But if space enthusiasts, who dream of the future as a better place than today, want access to space to be cheap and available to all, then Burt Rutan's Space Ship One is the way to go. Space Ship One was deceptively retro-looking. To anyone who has ever watched old Flash Gordon or Buck Rogers serials Space Ship One looked very familiar. Rutan's project was also reminiscent of the Wright Brothers. Yet, despite these links to the 20th Century, Rutan's way to space is not the 20th Century way.

Rutan's way to space rejects the 20th Century way.

The 20th Century way to space is the massive government spending, big business, top-down, politically motivated, exclusivist way to space. Rutan's way to space is the 21st Century way. What is the 21st Century way to space? It's the cheap, distributed way of the laptop versus the expensive centralized way of the mainframe, the home solar system versus the public utility's power station, the airplane versus the dirigible. It's inexpensive because it seeks a profit and doesn't spend a lot of money. It's private because it keeps control to itself rather than existing to obtain government contracts. It's focused because it seeks to go into space for the right reason, "to fulfill dreams" as Rutan famously said the day before Space Ship One's flight, not for politics. It's simple and safe because it relies on existing technology. It's bottom up and diverse because it's inexpensive, private, focused, simple, and safe.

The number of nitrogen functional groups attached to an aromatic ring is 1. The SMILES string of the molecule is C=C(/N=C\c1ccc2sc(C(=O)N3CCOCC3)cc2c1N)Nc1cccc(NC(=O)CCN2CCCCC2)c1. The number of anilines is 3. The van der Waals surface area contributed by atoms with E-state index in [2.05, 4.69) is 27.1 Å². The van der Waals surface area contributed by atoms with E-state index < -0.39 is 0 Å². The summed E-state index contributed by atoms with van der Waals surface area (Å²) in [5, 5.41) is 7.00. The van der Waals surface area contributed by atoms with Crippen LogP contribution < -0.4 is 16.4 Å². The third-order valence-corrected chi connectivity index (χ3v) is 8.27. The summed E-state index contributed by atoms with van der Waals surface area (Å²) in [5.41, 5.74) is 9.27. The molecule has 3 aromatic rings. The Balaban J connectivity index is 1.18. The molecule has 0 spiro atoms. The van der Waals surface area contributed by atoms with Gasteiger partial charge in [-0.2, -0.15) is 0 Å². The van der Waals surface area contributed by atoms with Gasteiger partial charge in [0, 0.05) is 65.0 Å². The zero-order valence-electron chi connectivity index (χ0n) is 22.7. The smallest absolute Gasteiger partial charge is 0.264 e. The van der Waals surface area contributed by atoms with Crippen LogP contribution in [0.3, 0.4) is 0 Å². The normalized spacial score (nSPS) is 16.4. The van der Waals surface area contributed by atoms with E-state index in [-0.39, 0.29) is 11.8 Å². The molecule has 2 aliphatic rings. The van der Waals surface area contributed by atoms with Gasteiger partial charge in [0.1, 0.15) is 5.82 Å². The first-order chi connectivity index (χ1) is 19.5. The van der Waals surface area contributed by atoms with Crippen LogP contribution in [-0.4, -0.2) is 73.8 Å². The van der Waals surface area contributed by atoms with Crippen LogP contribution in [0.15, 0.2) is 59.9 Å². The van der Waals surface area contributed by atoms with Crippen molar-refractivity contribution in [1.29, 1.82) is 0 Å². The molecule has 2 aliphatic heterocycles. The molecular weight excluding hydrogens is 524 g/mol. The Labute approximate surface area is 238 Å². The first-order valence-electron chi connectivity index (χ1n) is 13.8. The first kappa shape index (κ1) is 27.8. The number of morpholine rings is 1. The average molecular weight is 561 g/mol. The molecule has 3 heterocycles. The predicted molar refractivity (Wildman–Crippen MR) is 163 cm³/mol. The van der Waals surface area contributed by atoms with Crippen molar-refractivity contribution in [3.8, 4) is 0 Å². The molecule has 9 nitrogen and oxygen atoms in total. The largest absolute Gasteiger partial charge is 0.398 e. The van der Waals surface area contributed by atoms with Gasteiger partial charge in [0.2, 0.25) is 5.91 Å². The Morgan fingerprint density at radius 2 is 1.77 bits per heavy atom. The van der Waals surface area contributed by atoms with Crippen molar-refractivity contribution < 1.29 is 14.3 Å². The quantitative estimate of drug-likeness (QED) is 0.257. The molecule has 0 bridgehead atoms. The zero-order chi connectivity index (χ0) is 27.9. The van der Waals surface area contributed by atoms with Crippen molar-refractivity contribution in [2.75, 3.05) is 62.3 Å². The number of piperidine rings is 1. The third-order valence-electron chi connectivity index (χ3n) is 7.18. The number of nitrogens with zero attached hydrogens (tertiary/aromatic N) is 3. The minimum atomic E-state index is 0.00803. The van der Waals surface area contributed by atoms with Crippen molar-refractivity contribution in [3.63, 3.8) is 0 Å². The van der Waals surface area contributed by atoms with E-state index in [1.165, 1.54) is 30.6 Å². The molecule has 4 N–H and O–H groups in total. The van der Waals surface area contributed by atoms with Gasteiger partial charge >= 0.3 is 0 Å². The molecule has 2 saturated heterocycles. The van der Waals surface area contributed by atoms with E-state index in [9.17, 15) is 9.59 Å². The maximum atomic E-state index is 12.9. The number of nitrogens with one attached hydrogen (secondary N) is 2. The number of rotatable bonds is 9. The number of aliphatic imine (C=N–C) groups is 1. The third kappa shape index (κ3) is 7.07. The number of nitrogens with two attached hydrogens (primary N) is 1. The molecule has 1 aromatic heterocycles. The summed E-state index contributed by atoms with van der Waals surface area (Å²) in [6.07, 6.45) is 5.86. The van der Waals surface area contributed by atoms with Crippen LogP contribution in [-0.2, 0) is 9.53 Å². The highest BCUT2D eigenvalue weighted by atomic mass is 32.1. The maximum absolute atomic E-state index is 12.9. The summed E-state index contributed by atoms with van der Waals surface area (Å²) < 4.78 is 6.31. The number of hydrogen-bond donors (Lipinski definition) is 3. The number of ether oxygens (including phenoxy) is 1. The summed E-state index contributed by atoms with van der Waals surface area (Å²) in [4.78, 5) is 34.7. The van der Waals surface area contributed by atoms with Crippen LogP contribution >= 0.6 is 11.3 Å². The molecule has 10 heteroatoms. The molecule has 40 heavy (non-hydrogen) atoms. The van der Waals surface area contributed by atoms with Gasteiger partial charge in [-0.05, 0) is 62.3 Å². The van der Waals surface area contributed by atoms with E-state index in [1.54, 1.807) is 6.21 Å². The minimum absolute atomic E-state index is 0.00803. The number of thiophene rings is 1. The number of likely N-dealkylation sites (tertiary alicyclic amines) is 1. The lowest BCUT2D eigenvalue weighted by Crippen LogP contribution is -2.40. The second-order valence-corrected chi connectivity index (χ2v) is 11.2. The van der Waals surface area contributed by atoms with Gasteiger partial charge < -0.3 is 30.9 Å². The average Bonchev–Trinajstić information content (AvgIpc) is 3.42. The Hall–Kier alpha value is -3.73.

As long as we have governments and big corporations the 20th Century's way to space will continue. But where has the 20th Century's way gotten us? That's us, not the military, not the astronauts, not the scientists, not the engineers. Us. Nowhere, that's where. The space elevator crawls to the same destination.



Friday, February 04, 2005

Playing Politics Beyond the Atmosphere's Edge: The 2005 Budget

The Democratic membership of the House Science Committee has fired a salvo at the President's Moon-Mars Initiative and they rely on two canards to argue against funding it.